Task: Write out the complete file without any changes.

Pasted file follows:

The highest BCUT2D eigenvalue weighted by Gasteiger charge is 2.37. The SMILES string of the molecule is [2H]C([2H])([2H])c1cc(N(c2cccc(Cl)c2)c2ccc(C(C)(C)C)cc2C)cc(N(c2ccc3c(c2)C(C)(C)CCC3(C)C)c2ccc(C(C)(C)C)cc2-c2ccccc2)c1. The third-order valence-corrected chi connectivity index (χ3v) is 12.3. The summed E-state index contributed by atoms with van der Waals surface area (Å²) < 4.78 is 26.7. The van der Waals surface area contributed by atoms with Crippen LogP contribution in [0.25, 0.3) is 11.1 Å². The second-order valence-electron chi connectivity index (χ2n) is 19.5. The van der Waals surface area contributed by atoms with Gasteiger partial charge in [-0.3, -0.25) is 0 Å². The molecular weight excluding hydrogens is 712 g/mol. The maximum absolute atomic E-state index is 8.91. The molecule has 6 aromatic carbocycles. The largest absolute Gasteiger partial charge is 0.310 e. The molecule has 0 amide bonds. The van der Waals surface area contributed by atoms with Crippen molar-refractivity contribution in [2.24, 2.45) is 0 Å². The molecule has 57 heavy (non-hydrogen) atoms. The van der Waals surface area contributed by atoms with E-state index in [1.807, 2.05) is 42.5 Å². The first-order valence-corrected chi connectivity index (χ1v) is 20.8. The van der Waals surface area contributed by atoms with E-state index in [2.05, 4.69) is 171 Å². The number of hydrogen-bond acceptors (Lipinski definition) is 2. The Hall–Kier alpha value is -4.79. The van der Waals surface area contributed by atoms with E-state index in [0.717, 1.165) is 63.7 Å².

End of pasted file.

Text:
The highest BCUT2D eigenvalue weighted by Gasteiger charge is 2.37. The SMILES string of the molecule is [2H]C([2H])([2H])c1cc(N(c2cccc(Cl)c2)c2ccc(C(C)(C)C)cc2C)cc(N(c2ccc3c(c2)C(C)(C)CCC3(C)C)c2ccc(C(C)(C)C)cc2-c2ccccc2)c1. The third-order valence-corrected chi connectivity index (χ3v) is 12.3. The summed E-state index contributed by atoms with van der Waals surface area (Å²) < 4.78 is 26.7. The van der Waals surface area contributed by atoms with Crippen LogP contribution in [0.25, 0.3) is 11.1 Å². The second-order valence-electron chi connectivity index (χ2n) is 19.5. The van der Waals surface area contributed by atoms with Gasteiger partial charge in [-0.3, -0.25) is 0 Å². The molecular weight excluding hydrogens is 712 g/mol. The maximum absolute atomic E-state index is 8.91. The molecule has 6 aromatic carbocycles. The largest absolute Gasteiger partial charge is 0.310 e. The molecule has 0 amide bonds. The van der Waals surface area contributed by atoms with Crippen molar-refractivity contribution in [2.24, 2.45) is 0 Å². The molecule has 57 heavy (non-hydrogen) atoms. The van der Waals surface area contributed by atoms with E-state index in [1.807, 2.05) is 42.5 Å². The first-order valence-corrected chi connectivity index (χ1v) is 20.8. The van der Waals surface area contributed by atoms with E-state index in [2.05, 4.69) is 171 Å². The number of hydrogen-bond acceptors (Lipinski definition) is 2. The Hall–Kier alpha value is -4.79. The van der Waals surface area contributed by atoms with E-state index in [0.717, 1.165) is 63.7 Å².